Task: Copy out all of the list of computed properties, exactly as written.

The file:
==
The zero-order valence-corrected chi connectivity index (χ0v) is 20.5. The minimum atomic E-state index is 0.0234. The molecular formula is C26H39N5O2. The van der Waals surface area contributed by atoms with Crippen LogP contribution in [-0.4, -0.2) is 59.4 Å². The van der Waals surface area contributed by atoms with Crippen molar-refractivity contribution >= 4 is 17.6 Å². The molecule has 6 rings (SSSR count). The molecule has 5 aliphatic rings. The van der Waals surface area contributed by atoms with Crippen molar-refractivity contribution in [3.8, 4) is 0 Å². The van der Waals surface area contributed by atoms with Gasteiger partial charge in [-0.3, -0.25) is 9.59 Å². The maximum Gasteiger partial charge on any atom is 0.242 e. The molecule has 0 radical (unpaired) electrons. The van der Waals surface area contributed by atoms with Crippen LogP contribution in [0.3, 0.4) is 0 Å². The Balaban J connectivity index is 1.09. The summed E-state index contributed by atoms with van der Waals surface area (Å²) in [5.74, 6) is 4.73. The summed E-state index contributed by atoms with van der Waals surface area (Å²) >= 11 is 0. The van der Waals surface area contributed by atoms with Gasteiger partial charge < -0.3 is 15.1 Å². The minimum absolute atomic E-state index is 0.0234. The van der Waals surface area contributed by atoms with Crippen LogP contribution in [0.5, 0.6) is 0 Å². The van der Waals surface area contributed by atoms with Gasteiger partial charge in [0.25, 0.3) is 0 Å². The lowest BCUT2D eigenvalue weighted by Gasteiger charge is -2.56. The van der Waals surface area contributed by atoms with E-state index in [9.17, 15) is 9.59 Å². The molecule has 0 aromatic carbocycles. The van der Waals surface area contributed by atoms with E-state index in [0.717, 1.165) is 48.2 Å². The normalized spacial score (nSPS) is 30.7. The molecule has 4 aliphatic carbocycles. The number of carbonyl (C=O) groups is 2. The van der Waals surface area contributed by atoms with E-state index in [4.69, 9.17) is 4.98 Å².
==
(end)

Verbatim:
The zero-order valence-corrected chi connectivity index (χ0v) is 20.5. The minimum atomic E-state index is 0.0234. The molecular formula is C26H39N5O2. The van der Waals surface area contributed by atoms with Crippen LogP contribution in [-0.4, -0.2) is 59.4 Å². The van der Waals surface area contributed by atoms with Crippen molar-refractivity contribution >= 4 is 17.6 Å². The molecule has 6 rings (SSSR count). The molecule has 5 aliphatic rings. The van der Waals surface area contributed by atoms with Crippen molar-refractivity contribution in [3.8, 4) is 0 Å². The van der Waals surface area contributed by atoms with Gasteiger partial charge in [-0.3, -0.25) is 9.59 Å². The maximum Gasteiger partial charge on any atom is 0.242 e. The molecule has 0 radical (unpaired) electrons. The van der Waals surface area contributed by atoms with Crippen LogP contribution in [0.3, 0.4) is 0 Å². The Balaban J connectivity index is 1.09. The summed E-state index contributed by atoms with van der Waals surface area (Å²) in [5.74, 6) is 4.73. The summed E-state index contributed by atoms with van der Waals surface area (Å²) >= 11 is 0. The van der Waals surface area contributed by atoms with Gasteiger partial charge < -0.3 is 15.1 Å². The minimum absolute atomic E-state index is 0.0234. The van der Waals surface area contributed by atoms with Crippen LogP contribution in [0.5, 0.6) is 0 Å². The van der Waals surface area contributed by atoms with Gasteiger partial charge in [0.25, 0.3) is 0 Å². The lowest BCUT2D eigenvalue weighted by Gasteiger charge is -2.56. The van der Waals surface area contributed by atoms with E-state index in [9.17, 15) is 9.59 Å². The molecule has 0 aromatic carbocycles. The van der Waals surface area contributed by atoms with E-state index in [0.717, 1.165) is 48.2 Å². The normalized spacial score (nSPS) is 30.7. The molecule has 4 aliphatic carbocycles. The number of carbonyl (C=O) groups is 2. The van der Waals surface area contributed by atoms with E-state index in [4.69, 9.17) is 4.98 Å².